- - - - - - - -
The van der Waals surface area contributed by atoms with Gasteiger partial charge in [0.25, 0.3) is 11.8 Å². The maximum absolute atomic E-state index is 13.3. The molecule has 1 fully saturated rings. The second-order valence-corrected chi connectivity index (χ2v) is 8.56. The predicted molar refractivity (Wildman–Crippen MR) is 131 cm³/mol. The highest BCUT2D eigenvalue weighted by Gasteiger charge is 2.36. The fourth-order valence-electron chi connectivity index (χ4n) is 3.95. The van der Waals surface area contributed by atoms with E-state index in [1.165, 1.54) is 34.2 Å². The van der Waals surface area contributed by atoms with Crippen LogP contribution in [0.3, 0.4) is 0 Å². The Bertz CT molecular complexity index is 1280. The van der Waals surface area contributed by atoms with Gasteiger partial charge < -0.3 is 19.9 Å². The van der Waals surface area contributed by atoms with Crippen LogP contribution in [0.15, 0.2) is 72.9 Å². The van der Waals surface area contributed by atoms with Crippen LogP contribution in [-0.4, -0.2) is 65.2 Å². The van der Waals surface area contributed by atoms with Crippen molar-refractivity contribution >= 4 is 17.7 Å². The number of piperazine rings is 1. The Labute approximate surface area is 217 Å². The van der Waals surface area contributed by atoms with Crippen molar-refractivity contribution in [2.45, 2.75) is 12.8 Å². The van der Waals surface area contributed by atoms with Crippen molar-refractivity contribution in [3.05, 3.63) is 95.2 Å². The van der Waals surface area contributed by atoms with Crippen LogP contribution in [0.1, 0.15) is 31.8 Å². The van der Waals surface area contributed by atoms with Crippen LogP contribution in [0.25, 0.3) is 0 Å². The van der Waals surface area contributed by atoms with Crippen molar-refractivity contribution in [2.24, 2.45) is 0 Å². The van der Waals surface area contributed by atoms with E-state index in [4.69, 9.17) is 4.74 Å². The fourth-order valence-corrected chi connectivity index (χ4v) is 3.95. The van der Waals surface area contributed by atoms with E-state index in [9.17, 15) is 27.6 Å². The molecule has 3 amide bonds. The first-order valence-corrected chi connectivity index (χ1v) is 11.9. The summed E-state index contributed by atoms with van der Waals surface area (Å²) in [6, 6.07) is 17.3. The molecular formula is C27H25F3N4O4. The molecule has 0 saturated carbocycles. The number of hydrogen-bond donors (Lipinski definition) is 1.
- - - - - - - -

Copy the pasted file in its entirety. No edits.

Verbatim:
The van der Waals surface area contributed by atoms with Gasteiger partial charge in [0.25, 0.3) is 11.8 Å². The maximum absolute atomic E-state index is 13.3. The molecule has 1 fully saturated rings. The second-order valence-corrected chi connectivity index (χ2v) is 8.56. The predicted molar refractivity (Wildman–Crippen MR) is 131 cm³/mol. The highest BCUT2D eigenvalue weighted by Gasteiger charge is 2.36. The fourth-order valence-electron chi connectivity index (χ4n) is 3.95. The van der Waals surface area contributed by atoms with E-state index in [1.165, 1.54) is 34.2 Å². The van der Waals surface area contributed by atoms with Crippen LogP contribution in [0.3, 0.4) is 0 Å². The Bertz CT molecular complexity index is 1280. The van der Waals surface area contributed by atoms with Gasteiger partial charge < -0.3 is 19.9 Å². The van der Waals surface area contributed by atoms with Crippen LogP contribution in [0.15, 0.2) is 72.9 Å². The van der Waals surface area contributed by atoms with Crippen LogP contribution in [-0.4, -0.2) is 65.2 Å². The van der Waals surface area contributed by atoms with Crippen molar-refractivity contribution >= 4 is 17.7 Å². The number of piperazine rings is 1. The Labute approximate surface area is 217 Å². The van der Waals surface area contributed by atoms with Crippen molar-refractivity contribution in [2.45, 2.75) is 12.8 Å². The van der Waals surface area contributed by atoms with Crippen molar-refractivity contribution in [3.05, 3.63) is 95.2 Å². The van der Waals surface area contributed by atoms with Crippen LogP contribution in [0.1, 0.15) is 31.8 Å². The van der Waals surface area contributed by atoms with Crippen LogP contribution in [0.25, 0.3) is 0 Å². The van der Waals surface area contributed by atoms with Crippen molar-refractivity contribution in [2.24, 2.45) is 0 Å². The van der Waals surface area contributed by atoms with E-state index in [4.69, 9.17) is 4.74 Å². The fourth-order valence-corrected chi connectivity index (χ4v) is 3.95. The van der Waals surface area contributed by atoms with E-state index in [9.17, 15) is 27.6 Å². The molecule has 3 amide bonds. The first-order valence-corrected chi connectivity index (χ1v) is 11.9. The summed E-state index contributed by atoms with van der Waals surface area (Å²) in [6, 6.07) is 17.3. The molecular formula is C27H25F3N4O4. The molecule has 0 saturated carbocycles. The number of hydrogen-bond donors (Lipinski definition) is 1.